Friends, I was struck by something I heard Chris Hayes say on a recent podcast, in the middle of a conversation about the tumult in the country today and how we might turn a corner. He said:
And then finally I think about how do we create shared public life, civics based institutions. The thing that I think of, as a New Yorker, always is the subway, which is right now a total disaster. But the subway is a little like … The subway in New York is a little like the NHS in England, which is that it really is used by everyone. It is a public thing that people commute to their Wall Street jobs in, and they commute to their nursing jobs in, and their teaching jobs in, and their janitorial jobs in, and homeless people use it, and it is a genuine shared public entity of which we have so few in American life.
Not many cities in America have a public transit system used by people from all walks of life. But Seattle kinda does. And the main reason I keep this blog running is that I really want to keep it that way. Because “shared public entities” are at a premium right now. They can give us empathy, help us get over our fears, and help create a shared understanding. Transit in particular gets us out of our steel boxes and into the public realm. And I love it, even if it frustrates me sometimes. I love riding it to work, or with my kids or home late at night. And I want everyone to have the opportunity to use it. I want it to be better.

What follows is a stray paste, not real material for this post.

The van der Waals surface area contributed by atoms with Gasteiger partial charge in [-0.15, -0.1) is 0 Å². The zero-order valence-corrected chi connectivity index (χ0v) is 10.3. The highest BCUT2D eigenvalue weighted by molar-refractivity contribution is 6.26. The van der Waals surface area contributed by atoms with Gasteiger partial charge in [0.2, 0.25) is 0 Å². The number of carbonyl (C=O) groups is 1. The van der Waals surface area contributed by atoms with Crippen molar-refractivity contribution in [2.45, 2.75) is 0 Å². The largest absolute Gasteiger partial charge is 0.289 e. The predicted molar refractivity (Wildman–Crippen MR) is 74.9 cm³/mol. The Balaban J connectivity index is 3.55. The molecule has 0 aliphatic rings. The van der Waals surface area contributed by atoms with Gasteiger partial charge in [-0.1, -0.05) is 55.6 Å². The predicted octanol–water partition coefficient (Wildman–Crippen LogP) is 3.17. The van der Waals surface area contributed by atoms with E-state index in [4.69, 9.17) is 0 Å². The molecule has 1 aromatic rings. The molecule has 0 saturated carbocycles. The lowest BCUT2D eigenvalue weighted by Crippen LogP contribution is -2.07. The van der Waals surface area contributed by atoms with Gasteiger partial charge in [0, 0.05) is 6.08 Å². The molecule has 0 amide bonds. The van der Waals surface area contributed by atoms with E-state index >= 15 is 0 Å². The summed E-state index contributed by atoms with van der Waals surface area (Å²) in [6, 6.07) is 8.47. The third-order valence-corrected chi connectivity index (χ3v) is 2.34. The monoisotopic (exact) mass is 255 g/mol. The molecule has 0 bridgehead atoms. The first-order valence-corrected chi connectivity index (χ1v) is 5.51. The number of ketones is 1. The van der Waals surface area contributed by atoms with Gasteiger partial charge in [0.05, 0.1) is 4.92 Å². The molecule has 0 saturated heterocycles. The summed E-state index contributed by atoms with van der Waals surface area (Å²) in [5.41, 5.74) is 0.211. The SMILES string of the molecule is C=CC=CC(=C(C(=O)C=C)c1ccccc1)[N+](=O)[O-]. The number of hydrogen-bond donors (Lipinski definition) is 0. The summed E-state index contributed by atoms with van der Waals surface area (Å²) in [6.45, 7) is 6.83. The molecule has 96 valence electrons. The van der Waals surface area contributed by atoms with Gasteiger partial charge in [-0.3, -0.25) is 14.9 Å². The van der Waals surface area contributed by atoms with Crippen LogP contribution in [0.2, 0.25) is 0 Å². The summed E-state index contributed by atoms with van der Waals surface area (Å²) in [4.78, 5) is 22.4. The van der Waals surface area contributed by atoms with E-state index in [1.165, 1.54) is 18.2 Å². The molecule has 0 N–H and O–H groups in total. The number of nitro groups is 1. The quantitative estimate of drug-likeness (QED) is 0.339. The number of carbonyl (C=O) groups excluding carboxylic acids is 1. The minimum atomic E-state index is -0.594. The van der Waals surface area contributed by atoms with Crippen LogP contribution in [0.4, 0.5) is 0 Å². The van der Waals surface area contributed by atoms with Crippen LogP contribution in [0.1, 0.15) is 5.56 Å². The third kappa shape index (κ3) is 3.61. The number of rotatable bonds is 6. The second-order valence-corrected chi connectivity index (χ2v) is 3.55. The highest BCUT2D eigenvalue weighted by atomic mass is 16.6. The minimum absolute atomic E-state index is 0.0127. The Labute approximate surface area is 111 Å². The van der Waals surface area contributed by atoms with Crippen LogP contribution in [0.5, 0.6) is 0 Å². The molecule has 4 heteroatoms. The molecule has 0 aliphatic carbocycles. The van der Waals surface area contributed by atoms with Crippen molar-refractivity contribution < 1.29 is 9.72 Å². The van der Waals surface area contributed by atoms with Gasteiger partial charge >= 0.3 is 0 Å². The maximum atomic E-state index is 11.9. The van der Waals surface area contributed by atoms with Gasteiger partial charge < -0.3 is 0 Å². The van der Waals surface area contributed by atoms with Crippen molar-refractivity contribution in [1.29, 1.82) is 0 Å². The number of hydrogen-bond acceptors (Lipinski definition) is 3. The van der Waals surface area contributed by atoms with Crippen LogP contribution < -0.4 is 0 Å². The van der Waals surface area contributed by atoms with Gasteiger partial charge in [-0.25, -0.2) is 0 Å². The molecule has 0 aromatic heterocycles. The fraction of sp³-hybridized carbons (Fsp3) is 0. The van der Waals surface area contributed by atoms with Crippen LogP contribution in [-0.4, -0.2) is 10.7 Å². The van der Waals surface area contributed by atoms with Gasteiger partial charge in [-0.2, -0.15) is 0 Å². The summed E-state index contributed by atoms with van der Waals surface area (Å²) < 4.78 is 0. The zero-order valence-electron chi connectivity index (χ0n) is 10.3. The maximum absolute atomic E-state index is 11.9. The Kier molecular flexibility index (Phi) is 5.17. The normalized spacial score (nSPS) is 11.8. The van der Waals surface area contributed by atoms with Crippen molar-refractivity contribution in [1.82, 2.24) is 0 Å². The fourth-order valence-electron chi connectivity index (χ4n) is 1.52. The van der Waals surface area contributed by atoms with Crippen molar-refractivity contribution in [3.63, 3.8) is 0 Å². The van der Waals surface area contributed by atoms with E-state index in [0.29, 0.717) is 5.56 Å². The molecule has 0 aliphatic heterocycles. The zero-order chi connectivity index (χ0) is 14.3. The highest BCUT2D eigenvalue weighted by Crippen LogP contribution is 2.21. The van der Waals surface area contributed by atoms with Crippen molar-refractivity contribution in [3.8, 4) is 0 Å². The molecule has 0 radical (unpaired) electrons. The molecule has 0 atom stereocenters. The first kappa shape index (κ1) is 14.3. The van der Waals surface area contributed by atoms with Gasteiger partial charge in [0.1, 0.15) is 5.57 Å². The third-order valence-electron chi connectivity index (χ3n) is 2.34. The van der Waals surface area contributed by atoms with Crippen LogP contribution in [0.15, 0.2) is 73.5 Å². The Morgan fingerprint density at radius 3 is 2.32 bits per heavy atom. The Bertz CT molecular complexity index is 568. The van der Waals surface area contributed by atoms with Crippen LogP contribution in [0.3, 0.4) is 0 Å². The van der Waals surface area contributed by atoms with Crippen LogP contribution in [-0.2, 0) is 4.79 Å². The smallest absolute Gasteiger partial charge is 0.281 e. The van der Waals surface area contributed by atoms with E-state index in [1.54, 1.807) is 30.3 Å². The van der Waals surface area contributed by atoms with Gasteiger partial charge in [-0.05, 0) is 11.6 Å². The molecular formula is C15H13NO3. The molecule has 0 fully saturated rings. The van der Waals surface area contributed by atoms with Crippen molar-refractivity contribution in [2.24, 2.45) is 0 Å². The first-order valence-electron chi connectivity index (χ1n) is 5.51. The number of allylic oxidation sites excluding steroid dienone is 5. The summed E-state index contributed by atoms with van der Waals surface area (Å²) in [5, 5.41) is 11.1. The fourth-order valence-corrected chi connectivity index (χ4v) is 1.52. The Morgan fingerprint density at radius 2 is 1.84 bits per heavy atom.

We’re lucky to live in a city with such a diverse media ecosystem that can cover the transit system. But even in Seattle, the landscape for journalism is changing radically. We need your support more than ever.
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This is (hopefully) the last time I’ll bug you in 2018. So go ahead and make a donation before you head out on that holiday weekend. And thanks.
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